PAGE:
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Ask HN: Review my startup idea
5 points by doobiedoobiedoo 1470 days ago | hide | past | web | 2 comments | favorite
I'm almost finished building a real user monitoring (RUM) service for live web performance testing.

This is useful for a couple of things: 1) Regression Testing... is your site slower (or better!) than it was before you rolled out a new version or new feature? 2) What page(s) are performing poorly & receiving alerts if not hitting SLA targets. 3) Usage predictions. 4) Analyzing if a performance problem is you or your dns(etc.)

There's no software install required for your server.

I've seen this kind of thing in other products, but it's usually tied to an expensive pro account.

Before going public & writing up the UVP for the landing page I'd like to get some feedback on the idea... would you pay for this, what would you like/dislike having in such a service etc.

Thanks a ton HN.




Hi, user experience and interaction designer here. I especially like talking with early-stage startups because I ask hard questions that save a lot of time and effort in the long run. I also offer this as a service via UX Hours: http://uxhours.com/

1. "Review my startup idea" is your title, but your first line is "I'm almost finished building." What if everyone says your idea is terrible and points out hundreds of competitors and software and reasons why yet-another-one-of-these is a bad idea? How will you feel? Will all of that time you spent be wasted? Will you be able to be competitive?

2. You might not get honest feedback because you're so far along. Normal people (especially friends and family) don't like to be discouraging, whereas designers do it for a living. You might also get honest feedback, but ignore it, because it conflicts with what you've already built, and people naturally try to preserve their own egos and justify their own efforts.

I'm not a performance engineer, but when I worked somewhere that had one (these numbers refer to your points):

1. There's no way we'd outsource regression testing. We had three load-testing environments. First, the developer's local machine could be configured to do test timings of whatever they were working on before they started, and then after they finished, to do a basic gut-check. Two, we had a partial internal mirror of production (ten servers, maybe?) and a dedicated person and load-testing software. This was used after QA, before final sign-off and deployment. Three, we could slow down production and actually run it on the production machines by taking some of them out of rotation. This was done when we needed to be really sure about something. We would never expose untested software to real users.

2. Our "pages" supported partial failures: we had a cloud CDN providing anonymous access, our servers for logged-in users, and pages would still work with reduced functionality even if certain back-end services were down. "SLA targets" hits a whole raft of dependent services that we wouldn't give you access to.

3. Automated usage predictions are useless for new features. That's what customer research is for.

4. We had an entire operations team to tell us that.

5. Cost was not an object because this wasn't "the web site." It was "The Business."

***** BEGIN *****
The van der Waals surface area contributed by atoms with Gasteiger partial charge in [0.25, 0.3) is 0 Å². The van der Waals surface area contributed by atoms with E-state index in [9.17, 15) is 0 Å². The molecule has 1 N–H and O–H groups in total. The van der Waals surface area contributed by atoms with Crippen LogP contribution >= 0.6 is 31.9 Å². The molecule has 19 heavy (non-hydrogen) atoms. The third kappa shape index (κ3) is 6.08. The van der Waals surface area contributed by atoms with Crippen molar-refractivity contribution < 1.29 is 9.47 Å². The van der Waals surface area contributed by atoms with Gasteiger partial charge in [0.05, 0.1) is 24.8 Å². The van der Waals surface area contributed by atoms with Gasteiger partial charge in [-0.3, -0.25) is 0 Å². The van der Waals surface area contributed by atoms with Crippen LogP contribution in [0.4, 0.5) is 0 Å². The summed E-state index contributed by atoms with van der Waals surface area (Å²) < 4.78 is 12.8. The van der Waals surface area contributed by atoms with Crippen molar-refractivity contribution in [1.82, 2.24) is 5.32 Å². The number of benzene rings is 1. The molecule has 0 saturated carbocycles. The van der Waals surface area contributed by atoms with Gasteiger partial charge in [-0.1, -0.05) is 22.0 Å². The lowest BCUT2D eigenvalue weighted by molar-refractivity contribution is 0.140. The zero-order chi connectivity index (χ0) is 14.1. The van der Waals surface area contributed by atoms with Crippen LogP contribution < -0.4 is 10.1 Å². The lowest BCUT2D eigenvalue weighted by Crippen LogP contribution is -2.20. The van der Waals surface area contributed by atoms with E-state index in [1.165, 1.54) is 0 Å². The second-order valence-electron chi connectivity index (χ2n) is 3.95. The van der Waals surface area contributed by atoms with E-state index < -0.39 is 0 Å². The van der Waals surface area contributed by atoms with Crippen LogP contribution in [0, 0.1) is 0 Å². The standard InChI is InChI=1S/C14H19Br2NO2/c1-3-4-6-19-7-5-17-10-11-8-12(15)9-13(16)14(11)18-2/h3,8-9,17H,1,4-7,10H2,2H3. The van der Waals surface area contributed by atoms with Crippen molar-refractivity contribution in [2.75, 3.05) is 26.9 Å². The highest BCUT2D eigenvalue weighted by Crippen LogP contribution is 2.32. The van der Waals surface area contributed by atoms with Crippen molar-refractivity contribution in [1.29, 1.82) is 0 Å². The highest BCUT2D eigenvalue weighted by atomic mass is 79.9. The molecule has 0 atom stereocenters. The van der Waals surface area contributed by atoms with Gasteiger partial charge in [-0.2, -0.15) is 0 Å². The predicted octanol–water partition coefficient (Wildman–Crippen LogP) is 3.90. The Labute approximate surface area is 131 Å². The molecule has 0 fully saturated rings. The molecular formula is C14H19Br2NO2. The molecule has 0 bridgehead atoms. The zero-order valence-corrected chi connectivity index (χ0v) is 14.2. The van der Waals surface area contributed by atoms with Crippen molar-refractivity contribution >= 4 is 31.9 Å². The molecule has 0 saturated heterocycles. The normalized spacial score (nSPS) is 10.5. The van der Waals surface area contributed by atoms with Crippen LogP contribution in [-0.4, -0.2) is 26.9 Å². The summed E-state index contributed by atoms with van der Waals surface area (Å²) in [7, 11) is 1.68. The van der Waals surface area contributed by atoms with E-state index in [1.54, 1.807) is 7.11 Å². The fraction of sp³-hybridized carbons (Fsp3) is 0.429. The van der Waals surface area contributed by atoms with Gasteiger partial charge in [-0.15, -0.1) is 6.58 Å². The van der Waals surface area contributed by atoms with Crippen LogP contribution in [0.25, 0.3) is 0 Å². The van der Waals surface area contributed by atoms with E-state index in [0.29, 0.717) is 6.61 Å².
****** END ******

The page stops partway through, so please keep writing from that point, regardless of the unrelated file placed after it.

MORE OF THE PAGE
6. When we had trouble, it wasn't about the cost of the software, or even the usability of the software. It was not having a person who could not just do the monitoring, but also diagnose the problem and help us fix it. Maybe they were sick. Maybe the on-call person didn't have the right expertise. Maybe the ops guys called the wrong person.

Turning actual user behavior into load test data might be very useful if you're a one person team, but it can't replace customer research and a testing team and a load testing team, so positioning is important.

Friends who wanted this sort of software were concerned with:

1. Recording behaviors and automatically aggregating common repeated actions into sets of flows.

2. Ways to automatically turn that data into tasks that can be run in load-testing software. The easier this is, the better. If I have to also learn how to use load testing software, you suddenly lose a lot of value versus writing something myself.

3. Proxying for Google Analytics. I already send 100% of my usage data to Google. They already hook everything that happens. Why do I have to install something else in my pages that will do the same thing? That slows down load times and might introduce conflicts when you get a click and they don't, or vice versa. Why can't you just piggyback on those events? Or send the events on to them? Or get the events from them?

In short, they didn't want a tool, they wanted "install this one line of JS and next week we can run statistically valid load tests with one button click for $N a month."

(And going back to my first paragraph, this is probably what you'd get out of an hour conversation.)


Wow, that's feedback!

1&2) I'll definitely be doing that with the next one.

-- 1) I wouldn't expect complete use QA to be exposed, just seeing the real speed numbers of browsers. 2) what kind of services? 3) sorry, I meant traffic patterns... busy weekends etc. 4) ok 5) ok 6) agreed, positioning is everything -- 1,2,3) again this is mostly a speed performance thing... as for GAnalytics my own experience is that, for speed, the sampling of data is quite low & the usefulness of the reporting equally so. This would be using insertable, nonbocking js code.

Thanks for the awesome feedback!




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